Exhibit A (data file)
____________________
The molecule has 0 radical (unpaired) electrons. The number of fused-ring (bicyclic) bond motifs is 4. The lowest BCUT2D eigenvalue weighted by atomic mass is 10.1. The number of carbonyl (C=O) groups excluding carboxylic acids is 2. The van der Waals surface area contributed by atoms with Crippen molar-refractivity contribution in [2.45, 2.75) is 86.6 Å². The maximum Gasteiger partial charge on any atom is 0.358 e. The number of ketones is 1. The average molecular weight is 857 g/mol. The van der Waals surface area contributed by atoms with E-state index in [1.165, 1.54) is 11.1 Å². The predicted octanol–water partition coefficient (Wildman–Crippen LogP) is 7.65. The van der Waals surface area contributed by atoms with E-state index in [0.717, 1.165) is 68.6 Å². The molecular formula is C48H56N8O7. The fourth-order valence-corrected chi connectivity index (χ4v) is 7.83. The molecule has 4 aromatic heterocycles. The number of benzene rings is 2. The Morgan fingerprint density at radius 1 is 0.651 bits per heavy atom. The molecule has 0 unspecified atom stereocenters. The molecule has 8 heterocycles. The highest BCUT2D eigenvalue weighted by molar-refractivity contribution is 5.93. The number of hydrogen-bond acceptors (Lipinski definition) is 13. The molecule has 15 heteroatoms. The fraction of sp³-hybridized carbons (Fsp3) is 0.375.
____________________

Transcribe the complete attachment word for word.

The molecule has 0 radical (unpaired) electrons. The number of fused-ring (bicyclic) bond motifs is 4. The lowest BCUT2D eigenvalue weighted by atomic mass is 10.1. The number of carbonyl (C=O) groups excluding carboxylic acids is 2. The van der Waals surface area contributed by atoms with Crippen molar-refractivity contribution in [2.45, 2.75) is 86.6 Å². The maximum Gasteiger partial charge on any atom is 0.358 e. The number of ketones is 1. The average molecular weight is 857 g/mol. The van der Waals surface area contributed by atoms with E-state index in [1.165, 1.54) is 11.1 Å². The predicted octanol–water partition coefficient (Wildman–Crippen LogP) is 7.65. The van der Waals surface area contributed by atoms with E-state index in [0.717, 1.165) is 68.6 Å². The molecular formula is C48H56N8O7. The fourth-order valence-corrected chi connectivity index (χ4v) is 7.83. The molecule has 4 aromatic heterocycles. The number of benzene rings is 2. The Morgan fingerprint density at radius 1 is 0.651 bits per heavy atom. The molecule has 0 unspecified atom stereocenters. The molecule has 8 heterocycles. The highest BCUT2D eigenvalue weighted by molar-refractivity contribution is 5.93. The number of hydrogen-bond acceptors (Lipinski definition) is 13. The molecule has 15 heteroatoms. The fraction of sp³-hybridized carbons (Fsp3) is 0.375.